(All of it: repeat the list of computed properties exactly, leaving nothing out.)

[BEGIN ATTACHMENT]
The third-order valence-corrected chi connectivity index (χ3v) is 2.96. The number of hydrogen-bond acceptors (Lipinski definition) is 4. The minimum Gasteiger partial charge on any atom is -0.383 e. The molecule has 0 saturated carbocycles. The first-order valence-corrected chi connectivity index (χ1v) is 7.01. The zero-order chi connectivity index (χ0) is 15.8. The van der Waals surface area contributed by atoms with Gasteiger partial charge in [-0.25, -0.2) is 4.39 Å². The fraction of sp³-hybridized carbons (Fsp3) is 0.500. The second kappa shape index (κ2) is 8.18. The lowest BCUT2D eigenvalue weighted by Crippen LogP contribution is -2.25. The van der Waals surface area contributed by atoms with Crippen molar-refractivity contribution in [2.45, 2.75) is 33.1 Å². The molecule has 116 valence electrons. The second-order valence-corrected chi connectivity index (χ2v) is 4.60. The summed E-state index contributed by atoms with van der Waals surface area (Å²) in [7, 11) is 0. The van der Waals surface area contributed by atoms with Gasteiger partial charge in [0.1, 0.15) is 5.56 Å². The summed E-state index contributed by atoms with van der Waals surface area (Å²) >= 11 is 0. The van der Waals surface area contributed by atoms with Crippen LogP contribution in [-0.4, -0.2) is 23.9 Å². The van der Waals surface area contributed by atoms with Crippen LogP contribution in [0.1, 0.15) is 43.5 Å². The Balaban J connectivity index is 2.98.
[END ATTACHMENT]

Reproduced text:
The third-order valence-corrected chi connectivity index (χ3v) is 2.96. The number of hydrogen-bond acceptors (Lipinski definition) is 4. The minimum Gasteiger partial charge on any atom is -0.383 e. The molecule has 0 saturated carbocycles. The first-order valence-corrected chi connectivity index (χ1v) is 7.01. The zero-order chi connectivity index (χ0) is 15.8. The van der Waals surface area contributed by atoms with Gasteiger partial charge in [-0.25, -0.2) is 4.39 Å². The fraction of sp³-hybridized carbons (Fsp3) is 0.500. The second kappa shape index (κ2) is 8.18. The lowest BCUT2D eigenvalue weighted by Crippen LogP contribution is -2.25. The van der Waals surface area contributed by atoms with Crippen molar-refractivity contribution in [2.45, 2.75) is 33.1 Å². The molecule has 116 valence electrons. The second-order valence-corrected chi connectivity index (χ2v) is 4.60. The summed E-state index contributed by atoms with van der Waals surface area (Å²) in [7, 11) is 0. The van der Waals surface area contributed by atoms with Gasteiger partial charge in [0.1, 0.15) is 5.56 Å². The summed E-state index contributed by atoms with van der Waals surface area (Å²) >= 11 is 0. The van der Waals surface area contributed by atoms with Crippen LogP contribution in [-0.4, -0.2) is 23.9 Å². The van der Waals surface area contributed by atoms with Crippen LogP contribution in [0.1, 0.15) is 43.5 Å². The Balaban J connectivity index is 2.98.